Thursday, February 15, 2007

Mayor Frank Jackson's Betrayal of Trust

Plain Dealer columnist Sam Fulwood, continues to dig into Cleveland Mayor Frank Jackson's broken promises & betrayal of trust regarding the development of the "Forgotten Triangle" area around E.80th & Kinsman.

Mayor Jackson claims he remembers nothing about bringing developer, Todd Davis of Kinbess LLC, to block club meetings with promises of new jobs and to talk about the new Industrial/Office Park with four industrial flex/space buildings totaling 352,000 square feet they had planned for this area.

In a Sept. 2001 article, " Putting The Forgotten Triangle Back On The Map" in, Properties Magazine, Davis credits a proactive city economic development team led by Director Chris Warren, Councilman Frank Jackson and of course Mayor Mike White for making this difficult project possible. He talks about revitalizing the area and the creation of jobs to stop urban sprawl.

Did Jackson play on the emotions of longtime residents who watched the neighborhood deteriorate and were looking for anything positive to rebuild the neighborhood?

Mary Nelson a long time resident, who Jackson invited to the ground breaking, tells Fulwood -

"This was a big deal," Nelson said, recalling her glee at sitting in meetings with the developers and architects. "We had been meeting and planning this with the developers for a long time before the groundbreaking."

The men that Jackson brought to community meetings and introduced to Nelson were smooth talkers and slick salesmen.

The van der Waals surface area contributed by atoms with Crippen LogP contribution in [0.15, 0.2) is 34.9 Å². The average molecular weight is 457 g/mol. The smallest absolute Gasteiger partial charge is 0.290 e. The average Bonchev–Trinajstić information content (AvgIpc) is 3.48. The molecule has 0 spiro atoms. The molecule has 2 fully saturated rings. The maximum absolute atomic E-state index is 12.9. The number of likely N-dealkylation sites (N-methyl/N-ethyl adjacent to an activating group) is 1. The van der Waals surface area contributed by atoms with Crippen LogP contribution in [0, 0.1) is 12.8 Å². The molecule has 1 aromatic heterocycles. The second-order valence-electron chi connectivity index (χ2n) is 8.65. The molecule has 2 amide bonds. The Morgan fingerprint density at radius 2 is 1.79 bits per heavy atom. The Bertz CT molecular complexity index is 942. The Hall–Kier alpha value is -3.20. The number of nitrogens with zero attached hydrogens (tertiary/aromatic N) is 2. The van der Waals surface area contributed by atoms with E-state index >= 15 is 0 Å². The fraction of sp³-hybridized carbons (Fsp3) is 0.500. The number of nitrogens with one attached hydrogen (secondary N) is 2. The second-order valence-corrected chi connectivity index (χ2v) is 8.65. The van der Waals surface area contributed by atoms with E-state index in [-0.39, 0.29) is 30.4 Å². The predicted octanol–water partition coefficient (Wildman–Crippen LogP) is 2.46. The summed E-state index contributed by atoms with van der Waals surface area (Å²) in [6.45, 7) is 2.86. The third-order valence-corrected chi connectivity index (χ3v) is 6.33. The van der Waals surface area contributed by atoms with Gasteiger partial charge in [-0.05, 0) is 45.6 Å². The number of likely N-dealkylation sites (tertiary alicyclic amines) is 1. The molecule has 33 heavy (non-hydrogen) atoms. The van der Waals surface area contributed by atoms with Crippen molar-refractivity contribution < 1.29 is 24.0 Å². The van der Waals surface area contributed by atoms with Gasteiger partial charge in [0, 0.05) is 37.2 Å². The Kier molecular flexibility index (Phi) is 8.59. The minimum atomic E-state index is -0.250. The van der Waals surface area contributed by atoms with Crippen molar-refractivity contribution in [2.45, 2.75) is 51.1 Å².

"They showed us pictures of what they wanted to do," Nelson said. They promised to restore the long-faded luster to the community. But most of all, they pledged to bring jobs back.

I told the developer I'd like to see Kinsman come back in my lifetime, and he promised me that the jobs he would create would do it."

With the City of Cleveland's help, Davis received $4.7 million in public money to clean up the 25 acres. Then instead of keeping his promise of creating an industrial park and creating 100 new jobs, he decided to sell the property to Cuyahoga Metropolitan Housing Authority for $4.2 million dollars.

Mayor Jackson also forgot about the sale of the developed property to CMHA, even though he was co-sponsor on the legislation approving the sale. Jackson, who was then council president, claims he was to busy campaigning for mayor at the time to remember.

The 25 acres was purchased by Davis for $350,000, who in turn after developing the property with taxpayer money, sold it to CMHA for $150,000 per acre.

Remembering we are in Cuyahoga County and ass backwards is the norm, I ask did CMHA get an appraisal of the land before they purchased it? NOPE!

Three months after the purchase, CMHA Executive Director George Phillips, had an appraisal done on the property, which he immediately dismissed as inaccurate. The appraisal showed the property to only be worth $46,000 per acre - oops!

In October of 2006, Sen. George Voinovich, wrote letters to the U.S. Environmental Protection Agency and the U.S. Department of Housing and Urban Development asking for an investigation into the possible misuse of federal dollars.

In an editorial at this time, The Plain Dealer requested, U.S. District Attorney Greg White and Cuyahoga County Prosecutor Bill Mason, to also look into the possibility of criminal wrongdoing.

So far - Nothing!

All Mary Nelson got was broken promises and no answers. She hasn't asked the mayor why he betrayed her trust, because she feels he's to busy doing mayor stuff.

Let's see how long this takes. Any bets?


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